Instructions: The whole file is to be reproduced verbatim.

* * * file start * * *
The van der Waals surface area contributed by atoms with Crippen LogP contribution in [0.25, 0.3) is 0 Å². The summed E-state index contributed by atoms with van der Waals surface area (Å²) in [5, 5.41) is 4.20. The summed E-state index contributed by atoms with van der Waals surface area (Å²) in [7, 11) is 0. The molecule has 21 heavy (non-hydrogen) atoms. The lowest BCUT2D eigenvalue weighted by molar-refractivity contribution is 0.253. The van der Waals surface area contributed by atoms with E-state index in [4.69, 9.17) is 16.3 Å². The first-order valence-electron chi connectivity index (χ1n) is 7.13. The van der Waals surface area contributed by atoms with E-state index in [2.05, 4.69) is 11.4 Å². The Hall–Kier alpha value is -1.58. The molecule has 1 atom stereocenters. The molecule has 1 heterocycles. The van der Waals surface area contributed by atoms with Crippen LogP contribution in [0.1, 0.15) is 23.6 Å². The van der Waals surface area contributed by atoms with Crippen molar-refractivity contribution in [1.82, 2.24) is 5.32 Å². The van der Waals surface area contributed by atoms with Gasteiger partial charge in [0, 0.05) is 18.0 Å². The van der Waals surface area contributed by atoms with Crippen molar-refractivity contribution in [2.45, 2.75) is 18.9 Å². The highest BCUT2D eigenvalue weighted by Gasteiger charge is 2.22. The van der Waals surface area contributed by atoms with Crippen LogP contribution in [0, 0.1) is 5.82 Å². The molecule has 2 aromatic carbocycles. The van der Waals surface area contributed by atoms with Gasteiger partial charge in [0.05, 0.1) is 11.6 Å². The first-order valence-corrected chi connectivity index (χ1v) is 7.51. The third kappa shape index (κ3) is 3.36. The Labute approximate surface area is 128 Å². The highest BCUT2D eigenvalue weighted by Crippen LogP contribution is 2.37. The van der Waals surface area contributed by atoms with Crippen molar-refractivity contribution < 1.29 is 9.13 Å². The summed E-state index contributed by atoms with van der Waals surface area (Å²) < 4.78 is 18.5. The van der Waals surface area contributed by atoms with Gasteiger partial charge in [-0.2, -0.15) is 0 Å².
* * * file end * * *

The van der Waals surface area contributed by atoms with Crippen LogP contribution in [0.25, 0.3) is 0 Å². The summed E-state index contributed by atoms with van der Waals surface area (Å²) in [5, 5.41) is 4.20. The summed E-state index contributed by atoms with van der Waals surface area (Å²) in [7, 11) is 0. The molecule has 21 heavy (non-hydrogen) atoms. The lowest BCUT2D eigenvalue weighted by molar-refractivity contribution is 0.253. The van der Waals surface area contributed by atoms with E-state index in [4.69, 9.17) is 16.3 Å². The first-order valence-electron chi connectivity index (χ1n) is 7.13. The van der Waals surface area contributed by atoms with E-state index in [2.05, 4.69) is 11.4 Å². The Hall–Kier alpha value is -1.58. The molecule has 1 atom stereocenters. The molecule has 1 heterocycles. The van der Waals surface area contributed by atoms with Crippen LogP contribution in [0.1, 0.15) is 23.6 Å². The van der Waals surface area contributed by atoms with Crippen molar-refractivity contribution in [1.82, 2.24) is 5.32 Å². The van der Waals surface area contributed by atoms with Gasteiger partial charge in [0, 0.05) is 18.0 Å². The van der Waals surface area contributed by atoms with Crippen molar-refractivity contribution in [2.45, 2.75) is 18.9 Å². The highest BCUT2D eigenvalue weighted by Gasteiger charge is 2.22. The van der Waals surface area contributed by atoms with Crippen LogP contribution in [0, 0.1) is 5.82 Å². The molecule has 2 aromatic carbocycles. The van der Waals surface area contributed by atoms with Gasteiger partial charge in [0.05, 0.1) is 11.6 Å². The first-order valence-corrected chi connectivity index (χ1v) is 7.51. The third kappa shape index (κ3) is 3.36. The Labute approximate surface area is 128 Å². The highest BCUT2D eigenvalue weighted by Crippen LogP contribution is 2.37. The van der Waals surface area contributed by atoms with Crippen molar-refractivity contribution < 1.29 is 9.13 Å². The summed E-state index contributed by atoms with van der Waals surface area (Å²) < 4.78 is 18.5. The van der Waals surface area contributed by atoms with Gasteiger partial charge in [-0.2, -0.15) is 0 Å².